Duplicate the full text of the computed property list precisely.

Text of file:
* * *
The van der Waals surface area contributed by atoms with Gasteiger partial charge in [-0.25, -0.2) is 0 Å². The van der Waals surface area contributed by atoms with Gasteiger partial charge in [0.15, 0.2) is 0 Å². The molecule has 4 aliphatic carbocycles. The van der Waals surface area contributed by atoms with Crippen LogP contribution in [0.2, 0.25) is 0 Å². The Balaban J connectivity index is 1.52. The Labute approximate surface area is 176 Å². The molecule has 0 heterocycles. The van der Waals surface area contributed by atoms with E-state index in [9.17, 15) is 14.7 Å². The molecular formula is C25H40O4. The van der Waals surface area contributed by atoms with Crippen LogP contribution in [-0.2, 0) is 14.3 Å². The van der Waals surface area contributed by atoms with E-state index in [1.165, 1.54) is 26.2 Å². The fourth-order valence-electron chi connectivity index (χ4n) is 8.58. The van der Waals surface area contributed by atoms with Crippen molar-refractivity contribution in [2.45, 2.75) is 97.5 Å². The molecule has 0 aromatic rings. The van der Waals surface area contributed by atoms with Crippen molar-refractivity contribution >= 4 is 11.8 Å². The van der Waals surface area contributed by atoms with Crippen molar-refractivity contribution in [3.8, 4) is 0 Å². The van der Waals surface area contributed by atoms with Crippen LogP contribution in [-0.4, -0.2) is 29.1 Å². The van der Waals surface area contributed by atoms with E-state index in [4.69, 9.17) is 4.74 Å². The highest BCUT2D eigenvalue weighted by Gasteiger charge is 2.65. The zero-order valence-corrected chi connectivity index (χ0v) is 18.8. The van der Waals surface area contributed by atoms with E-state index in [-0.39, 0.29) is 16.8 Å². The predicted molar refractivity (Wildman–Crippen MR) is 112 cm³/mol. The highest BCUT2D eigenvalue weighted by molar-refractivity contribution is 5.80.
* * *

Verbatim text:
The van der Waals surface area contributed by atoms with Gasteiger partial charge in [-0.25, -0.2) is 0 Å². The van der Waals surface area contributed by atoms with Gasteiger partial charge in [0.15, 0.2) is 0 Å². The molecule has 4 aliphatic carbocycles. The van der Waals surface area contributed by atoms with Crippen LogP contribution in [0.2, 0.25) is 0 Å². The Balaban J connectivity index is 1.52. The Labute approximate surface area is 176 Å². The molecule has 0 heterocycles. The van der Waals surface area contributed by atoms with E-state index in [9.17, 15) is 14.7 Å². The molecular formula is C25H40O4. The van der Waals surface area contributed by atoms with Crippen LogP contribution in [-0.2, 0) is 14.3 Å². The van der Waals surface area contributed by atoms with E-state index in [1.165, 1.54) is 26.2 Å². The fourth-order valence-electron chi connectivity index (χ4n) is 8.58. The van der Waals surface area contributed by atoms with Crippen molar-refractivity contribution in [2.45, 2.75) is 97.5 Å². The molecule has 0 aromatic rings. The van der Waals surface area contributed by atoms with Crippen molar-refractivity contribution >= 4 is 11.8 Å². The van der Waals surface area contributed by atoms with Crippen molar-refractivity contribution in [3.8, 4) is 0 Å². The van der Waals surface area contributed by atoms with Crippen LogP contribution in [-0.4, -0.2) is 29.1 Å². The van der Waals surface area contributed by atoms with E-state index in [4.69, 9.17) is 4.74 Å². The highest BCUT2D eigenvalue weighted by Gasteiger charge is 2.65. The zero-order valence-corrected chi connectivity index (χ0v) is 18.8. The van der Waals surface area contributed by atoms with E-state index in [-0.39, 0.29) is 16.8 Å². The predicted molar refractivity (Wildman–Crippen MR) is 112 cm³/mol. The highest BCUT2D eigenvalue weighted by molar-refractivity contribution is 5.80.